Government Cancels Offshore Oil Field Deal

Mirach Energy, the Singapore firm with a 48-percent stake in one of Cambodia’s offshore oil fields, announced last week that the government had canceled its deal with the firm and invited it to reapply with new investors.

CPHL Cambodia (CPHLC), of which Mirach owns nearly half, has held production rights to the 5,500-square-kilometer Block D off the coast of Sihanoukville since 2006. But the project has made little headway since the corporation was given initial environmental clearance in late 2014.

In June, Mirach announced a deal with two Chinese firms, PST Service Corporation and Chengdu Western Union Petro Engineering Technology, to provide it with technical services during exploration.

In a statement on Thursday, Mirach said the Cambodian Ministry of Mines and Energy (MME) informed it that day that their arrangement was over.

“MME noted in the letter to CPHLC that it had terminated the petroleum agreement of Block D with immediate effect,” it said. “As CPHLC were only notified of such a decision today, the company and its associate would explore and discuss the options viable for the company before making a decision on the steps to be taken going forward.”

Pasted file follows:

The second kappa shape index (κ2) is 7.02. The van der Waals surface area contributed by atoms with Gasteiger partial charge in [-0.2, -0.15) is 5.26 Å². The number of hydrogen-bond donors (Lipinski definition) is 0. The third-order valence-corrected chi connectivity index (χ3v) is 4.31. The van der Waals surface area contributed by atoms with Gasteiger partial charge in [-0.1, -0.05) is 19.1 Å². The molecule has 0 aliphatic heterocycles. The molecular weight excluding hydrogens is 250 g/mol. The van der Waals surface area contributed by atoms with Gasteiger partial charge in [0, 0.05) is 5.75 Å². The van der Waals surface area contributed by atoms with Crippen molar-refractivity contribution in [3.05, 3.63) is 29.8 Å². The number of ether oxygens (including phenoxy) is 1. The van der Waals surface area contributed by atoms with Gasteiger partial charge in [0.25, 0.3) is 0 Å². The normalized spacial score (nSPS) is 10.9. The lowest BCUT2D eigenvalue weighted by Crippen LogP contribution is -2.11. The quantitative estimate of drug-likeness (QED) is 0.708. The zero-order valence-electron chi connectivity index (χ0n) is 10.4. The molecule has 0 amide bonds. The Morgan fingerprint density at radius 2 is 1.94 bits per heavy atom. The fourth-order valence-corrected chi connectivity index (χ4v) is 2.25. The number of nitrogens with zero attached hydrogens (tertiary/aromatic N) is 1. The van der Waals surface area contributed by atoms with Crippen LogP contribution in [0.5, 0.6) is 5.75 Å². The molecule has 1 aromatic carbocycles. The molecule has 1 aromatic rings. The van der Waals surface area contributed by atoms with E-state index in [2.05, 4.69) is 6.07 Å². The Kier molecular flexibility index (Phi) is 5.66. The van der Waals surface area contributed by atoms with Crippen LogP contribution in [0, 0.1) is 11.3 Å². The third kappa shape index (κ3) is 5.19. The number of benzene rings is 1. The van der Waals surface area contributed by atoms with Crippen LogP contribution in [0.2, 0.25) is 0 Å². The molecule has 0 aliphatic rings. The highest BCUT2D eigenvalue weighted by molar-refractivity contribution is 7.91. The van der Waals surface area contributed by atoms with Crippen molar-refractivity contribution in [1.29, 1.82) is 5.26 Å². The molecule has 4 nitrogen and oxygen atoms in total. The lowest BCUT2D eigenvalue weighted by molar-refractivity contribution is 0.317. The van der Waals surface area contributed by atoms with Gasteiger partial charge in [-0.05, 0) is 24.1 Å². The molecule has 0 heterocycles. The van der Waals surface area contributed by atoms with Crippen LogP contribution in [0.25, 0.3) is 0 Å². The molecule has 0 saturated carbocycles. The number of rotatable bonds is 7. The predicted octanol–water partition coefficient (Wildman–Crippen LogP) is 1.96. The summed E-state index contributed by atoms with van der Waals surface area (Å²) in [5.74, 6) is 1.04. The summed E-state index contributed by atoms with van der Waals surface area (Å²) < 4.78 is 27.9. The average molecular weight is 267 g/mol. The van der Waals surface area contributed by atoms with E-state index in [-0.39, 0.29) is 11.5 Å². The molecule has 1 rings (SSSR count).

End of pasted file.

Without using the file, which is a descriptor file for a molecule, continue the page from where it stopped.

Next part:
According to the statement, the ministry has given the firm priority over the next six months to apply for a new agreement “on certain terms and conditions, including that of getting new investment partner(s) to bid for Block D under a joint venture.”

Meng Saktheara, a spokesman for the Mines and Energy Ministry, declined to comment on Sunday.

In its 2015 financial report, Mirach said it was unsure of when it could begin drilling because the ministry had yet to decide on fees for the block. It said the project was facing “challenges” and that “further negotiations on financial arrangements with the Ministry of Mines and Energy are still pending.”

Cambodia’s most promising oil reserves lie in the larger offshore Block A, where KrisEnergy hopes to start producing in 2018 at the earliest. But industry analysts say low global crude prices are likely to delay all oil projects across the country.

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